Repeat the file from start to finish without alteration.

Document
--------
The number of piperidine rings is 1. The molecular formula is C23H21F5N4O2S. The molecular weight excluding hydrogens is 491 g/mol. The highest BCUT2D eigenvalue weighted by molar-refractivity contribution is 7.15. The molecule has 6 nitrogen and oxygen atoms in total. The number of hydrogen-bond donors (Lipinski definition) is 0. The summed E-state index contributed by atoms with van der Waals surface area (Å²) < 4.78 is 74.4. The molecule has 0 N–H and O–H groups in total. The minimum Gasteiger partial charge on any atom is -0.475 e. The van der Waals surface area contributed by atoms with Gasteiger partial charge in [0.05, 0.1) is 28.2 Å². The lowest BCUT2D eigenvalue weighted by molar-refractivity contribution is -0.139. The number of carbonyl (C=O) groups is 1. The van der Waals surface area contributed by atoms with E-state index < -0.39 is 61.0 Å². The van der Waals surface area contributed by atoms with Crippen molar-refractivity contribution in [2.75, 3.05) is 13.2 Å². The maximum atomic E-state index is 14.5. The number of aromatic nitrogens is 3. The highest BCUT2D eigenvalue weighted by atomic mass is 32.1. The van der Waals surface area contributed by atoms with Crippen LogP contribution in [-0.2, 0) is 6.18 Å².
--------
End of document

The number of piperidine rings is 1. The molecular formula is C23H21F5N4O2S. The molecular weight excluding hydrogens is 491 g/mol. The highest BCUT2D eigenvalue weighted by molar-refractivity contribution is 7.15. The molecule has 6 nitrogen and oxygen atoms in total. The number of hydrogen-bond donors (Lipinski definition) is 0. The summed E-state index contributed by atoms with van der Waals surface area (Å²) < 4.78 is 74.4. The molecule has 0 N–H and O–H groups in total. The minimum Gasteiger partial charge on any atom is -0.475 e. The van der Waals surface area contributed by atoms with Gasteiger partial charge in [0.05, 0.1) is 28.2 Å². The lowest BCUT2D eigenvalue weighted by molar-refractivity contribution is -0.139. The number of carbonyl (C=O) groups is 1. The van der Waals surface area contributed by atoms with E-state index < -0.39 is 61.0 Å². The van der Waals surface area contributed by atoms with Crippen molar-refractivity contribution in [2.75, 3.05) is 13.2 Å². The maximum atomic E-state index is 14.5. The number of aromatic nitrogens is 3. The highest BCUT2D eigenvalue weighted by atomic mass is 32.1. The van der Waals surface area contributed by atoms with Crippen LogP contribution in [-0.2, 0) is 6.18 Å².